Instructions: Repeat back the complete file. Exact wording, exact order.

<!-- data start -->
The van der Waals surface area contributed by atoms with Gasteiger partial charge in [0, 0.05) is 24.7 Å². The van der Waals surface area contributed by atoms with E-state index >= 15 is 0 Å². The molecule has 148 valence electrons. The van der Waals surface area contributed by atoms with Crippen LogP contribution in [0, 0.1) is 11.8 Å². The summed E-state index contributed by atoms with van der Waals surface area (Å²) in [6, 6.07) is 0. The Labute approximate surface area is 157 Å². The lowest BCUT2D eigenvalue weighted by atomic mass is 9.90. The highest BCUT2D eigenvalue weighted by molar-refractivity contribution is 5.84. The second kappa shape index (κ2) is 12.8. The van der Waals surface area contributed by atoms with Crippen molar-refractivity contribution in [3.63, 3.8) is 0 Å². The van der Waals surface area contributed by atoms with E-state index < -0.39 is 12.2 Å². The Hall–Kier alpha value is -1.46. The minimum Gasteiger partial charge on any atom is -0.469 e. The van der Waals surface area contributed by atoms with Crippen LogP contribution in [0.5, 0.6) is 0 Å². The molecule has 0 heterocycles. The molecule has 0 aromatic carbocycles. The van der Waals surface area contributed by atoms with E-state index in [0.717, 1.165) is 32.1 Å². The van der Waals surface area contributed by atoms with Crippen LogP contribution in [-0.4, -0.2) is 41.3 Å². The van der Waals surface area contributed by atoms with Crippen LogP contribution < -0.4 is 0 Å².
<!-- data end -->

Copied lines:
The van der Waals surface area contributed by atoms with Gasteiger partial charge in [0, 0.05) is 24.7 Å². The van der Waals surface area contributed by atoms with E-state index >= 15 is 0 Å². The molecule has 148 valence electrons. The van der Waals surface area contributed by atoms with Crippen LogP contribution in [0, 0.1) is 11.8 Å². The summed E-state index contributed by atoms with van der Waals surface area (Å²) in [6, 6.07) is 0. The Labute approximate surface area is 157 Å². The lowest BCUT2D eigenvalue weighted by atomic mass is 9.90. The highest BCUT2D eigenvalue weighted by molar-refractivity contribution is 5.84. The second kappa shape index (κ2) is 12.8. The van der Waals surface area contributed by atoms with Crippen molar-refractivity contribution in [3.63, 3.8) is 0 Å². The van der Waals surface area contributed by atoms with E-state index < -0.39 is 12.2 Å². The Hall–Kier alpha value is -1.46. The minimum Gasteiger partial charge on any atom is -0.469 e. The van der Waals surface area contributed by atoms with Crippen LogP contribution in [0.5, 0.6) is 0 Å². The molecule has 0 heterocycles. The molecule has 0 aromatic carbocycles. The van der Waals surface area contributed by atoms with E-state index in [0.717, 1.165) is 32.1 Å². The van der Waals surface area contributed by atoms with Crippen LogP contribution in [-0.4, -0.2) is 41.3 Å². The van der Waals surface area contributed by atoms with Crippen LogP contribution < -0.4 is 0 Å².